Formative assessment focuses on two main things: teachers and students gathering accurate information in the moment, and teachers using that information to quickly adapt instruction. Ongoing formative assessment practice strategically transforms both students and teachers into decision-based data collectors.
We’re strong proponents of formative assessment evidenced by the many blogs we’ve written on the subject, and today it’s more relevant than ever. It has a demonstrated track record of improving teacher practice, student engagement, and student outcomes, while tying in well with important district priorities.
- College and career readiness standards. When students are engaged through the use of formative assessment practices, they think at deeper levels, problem-solve effectively, ask good questions, and take ownership of their learning.
- Response to intervention (RTI). Using formative assessment practices on an ongoing basis, helps teachers gather evidence of learning to ensure the effectiveness of instruction for each student.
- Individualized instruction. Gathering evidence of learning using formative assessment practices gives teachers the information they need to tailor instruction based on students’ readiness to learn.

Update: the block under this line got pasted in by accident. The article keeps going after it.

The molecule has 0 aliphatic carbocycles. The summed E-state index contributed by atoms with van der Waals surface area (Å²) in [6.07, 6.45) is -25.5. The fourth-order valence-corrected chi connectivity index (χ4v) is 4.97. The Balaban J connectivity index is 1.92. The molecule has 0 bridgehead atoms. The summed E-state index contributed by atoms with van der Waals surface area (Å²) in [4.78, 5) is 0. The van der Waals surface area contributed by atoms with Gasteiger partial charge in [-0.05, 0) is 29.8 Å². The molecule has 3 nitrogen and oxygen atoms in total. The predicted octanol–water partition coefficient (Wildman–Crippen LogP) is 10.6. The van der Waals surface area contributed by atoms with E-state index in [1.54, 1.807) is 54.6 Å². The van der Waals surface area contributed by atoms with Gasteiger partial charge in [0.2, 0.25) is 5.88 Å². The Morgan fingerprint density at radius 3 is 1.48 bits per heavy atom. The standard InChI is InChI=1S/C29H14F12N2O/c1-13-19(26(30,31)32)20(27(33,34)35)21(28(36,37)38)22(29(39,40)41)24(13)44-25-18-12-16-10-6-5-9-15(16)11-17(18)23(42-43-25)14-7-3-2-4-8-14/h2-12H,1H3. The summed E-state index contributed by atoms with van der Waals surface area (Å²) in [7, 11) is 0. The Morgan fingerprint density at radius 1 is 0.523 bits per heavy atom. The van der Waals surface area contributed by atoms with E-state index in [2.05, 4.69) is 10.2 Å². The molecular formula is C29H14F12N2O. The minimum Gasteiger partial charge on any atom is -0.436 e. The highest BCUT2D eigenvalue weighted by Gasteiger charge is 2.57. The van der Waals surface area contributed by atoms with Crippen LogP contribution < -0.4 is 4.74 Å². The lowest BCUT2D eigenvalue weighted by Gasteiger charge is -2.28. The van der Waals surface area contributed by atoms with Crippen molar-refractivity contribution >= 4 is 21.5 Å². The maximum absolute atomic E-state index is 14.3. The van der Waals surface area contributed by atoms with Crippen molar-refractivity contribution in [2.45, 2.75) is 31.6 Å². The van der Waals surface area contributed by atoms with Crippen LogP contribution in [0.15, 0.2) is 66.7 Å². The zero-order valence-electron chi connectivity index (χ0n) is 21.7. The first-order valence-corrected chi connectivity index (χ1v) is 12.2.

The time for formative assessment is now, and here are three reasons why smart and savvy district leaders and educators are prioritizing it in the classroom:
- To enable better instructional decisions by collecting and applying evidence of learning in the moment. Summative assessments yield data too late to inform current-year teaching practice. Interim assessments are more useful for helping teachers personalize learning throughout the year by providing data before and after instruction. Formative assessment is the only type of assessment that can offer teachers the timely data (during instruction) needed to impact student learning in the moment.
- To see a measurable difference for students by giving quality feedback. The opportunity for students to receive quality feedback – minute-by-minute – allows them to adjust their own work or actions and helps them develop the self-regulation skills (critical thinking, perseverance, problem solving, and self-assessment) they need for success in college and careers.
- To boost student achievement and ownership of learning by encouraging student collaboration. If you want to raise student achievement, increase the use of cooperative learning. Allowing students to collaborate on and in the learning makes a huge difference.
Get more formative assessment tips and tricks in our e-book “Making it work: How formative assessment can supercharge your practice.”